Women’s property rights in India are highly fragmented and continue to be immune from the Constitution’s guarantee of equality and justice to all men and women.
It depends on several factors such as religion, community, geographical region, whether she is a daughter or wife or mother, her marital status (married/unmarried/deserted/widow etc.), the kind of property – ancestral or self-acquired, land, house etc.
- What is the legal status of married women’s property rights in India?
According to both Muslim and Hindu laws, a married woman has exclusive rights over her individual property. She is the sole owner and manager of her own assets whether she has earned it, inherited it or it has been gifted to her.
- Does a husband have the right to his wife’s property in India?
If the woman is alive, the husband has no right over a woman’s self-acquired property or ancestral property.
However, after the death, the husband has a right over the property. If the wife dies without executing a will, her husband and children will succeed her in the ancestral property rights.
- What are the property rights of the wife in India during a divorce?
When divorced, a wife can claim maintenance and livelihood costs for herself and their kids but not claim any property share (if the property is registered in the husband’s name) as a divorce property settlement.
In the case of joint property ownership, the wife can stake a claim. Based on her contribution, if any, she may get her contributed share.
- What are the legal rights of widows in India with regards to the property? What is the legal status of Hindu women’s property rights in India?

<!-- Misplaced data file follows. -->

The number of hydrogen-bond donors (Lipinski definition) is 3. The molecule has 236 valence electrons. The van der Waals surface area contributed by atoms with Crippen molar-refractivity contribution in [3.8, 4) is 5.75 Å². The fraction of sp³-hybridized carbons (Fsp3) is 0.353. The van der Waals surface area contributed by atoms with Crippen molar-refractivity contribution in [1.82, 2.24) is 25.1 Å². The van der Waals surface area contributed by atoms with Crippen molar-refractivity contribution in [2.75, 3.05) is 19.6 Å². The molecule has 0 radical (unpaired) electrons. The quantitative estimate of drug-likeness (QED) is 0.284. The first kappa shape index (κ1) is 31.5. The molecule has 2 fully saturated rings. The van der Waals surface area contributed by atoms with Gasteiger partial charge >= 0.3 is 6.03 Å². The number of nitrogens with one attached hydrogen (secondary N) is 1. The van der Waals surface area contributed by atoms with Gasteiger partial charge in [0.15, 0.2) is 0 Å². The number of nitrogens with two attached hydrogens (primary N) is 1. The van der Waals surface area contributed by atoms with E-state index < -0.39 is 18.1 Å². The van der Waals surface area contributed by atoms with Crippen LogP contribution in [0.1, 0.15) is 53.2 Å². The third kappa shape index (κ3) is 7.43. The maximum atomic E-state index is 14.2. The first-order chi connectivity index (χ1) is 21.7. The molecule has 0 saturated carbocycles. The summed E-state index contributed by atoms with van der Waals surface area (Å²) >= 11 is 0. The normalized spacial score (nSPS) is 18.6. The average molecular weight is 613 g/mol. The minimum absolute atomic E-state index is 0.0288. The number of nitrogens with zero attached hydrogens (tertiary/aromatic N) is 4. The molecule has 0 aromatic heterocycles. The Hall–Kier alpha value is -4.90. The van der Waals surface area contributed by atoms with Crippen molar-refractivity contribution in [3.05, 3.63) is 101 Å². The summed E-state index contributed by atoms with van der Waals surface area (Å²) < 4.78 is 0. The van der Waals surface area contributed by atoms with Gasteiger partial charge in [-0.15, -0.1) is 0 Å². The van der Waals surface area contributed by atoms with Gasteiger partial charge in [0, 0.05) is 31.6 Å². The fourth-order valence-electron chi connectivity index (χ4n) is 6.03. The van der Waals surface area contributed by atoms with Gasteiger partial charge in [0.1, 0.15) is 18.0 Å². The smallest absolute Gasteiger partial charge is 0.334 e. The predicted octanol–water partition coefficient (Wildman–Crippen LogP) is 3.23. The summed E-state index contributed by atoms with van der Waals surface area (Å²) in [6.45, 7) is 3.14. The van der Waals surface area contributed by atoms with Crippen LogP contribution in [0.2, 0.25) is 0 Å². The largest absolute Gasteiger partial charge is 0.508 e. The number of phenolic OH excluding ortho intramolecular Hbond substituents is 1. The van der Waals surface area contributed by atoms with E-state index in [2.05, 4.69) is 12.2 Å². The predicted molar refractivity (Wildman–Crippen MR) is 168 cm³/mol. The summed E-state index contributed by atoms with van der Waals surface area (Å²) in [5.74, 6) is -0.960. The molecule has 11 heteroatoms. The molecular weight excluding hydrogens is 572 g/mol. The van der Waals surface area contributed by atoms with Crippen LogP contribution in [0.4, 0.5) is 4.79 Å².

As per the Muslim law, a widow inherits one-eighth of the property from her husband if there are children, or one fourth if there are none. If there is more than one wife, then her share is reduced to one-sixteenth.
In instances where there is no one to share, the wife may inherit a greater amount by will. As per Hindu law, the property of the husband is equally divided between the wife and the children.
- What is the status of Christian women’s property rights in India?
Daughters have an equal share with any brother or sister over their parent’s property or properties. In case of her husband’s death, she is entitled to at least one-third share of his property, the rest being divided among the children equally.
- What is the women’s property act in Tamil Nadu? What is the legal status of women’s property rights in Tamil Nadu?
Like anywhere, the property rights of women in Tamil Nadu depends on factors like her religion, marital status, if she is tribal or non-tribal and so on.
However, even before the Supreme Court in 2005 passed the Hindu Succession Act giving equal rights to women, Tamil Nadu passed the Hindu Succession (Tamil Nadu Amendment) Act in 1989 itself, giving equal rights to women as men in ancestral property.
- What is the legal status of women’s property rights in Andhra Pradesh?
Just like its neighbour Tamil Nadu, Andhra Pradesh, too, has been more progressive in its legislation towards women rights on the property.
Here too the Hindu Succession Act gives equal rights to daughters. Moreover, daughters can also force partition of any ancestral property, if the share is denied or delayed to them.
- What are easement rights in India?
Easements are non-possessory interests in real property. More simply, an easement is the right to use another’s property for a specific purpose.
An easement is a right which the owner of a property has to compel the owner of another property to allow something to be done, or to refrain from doing something. For example, right of way, right to light, right to air etc.
You can find more legal advice and answers about female property rights in India from Advocate Aparna Jayaram who answered questions on women’s property inheritance rights in India.
Become aware of your legal rights and get free legal advice online for women from lawyers and legal experts in the Legal Rights For Women In India Community on the SHEROES app for women.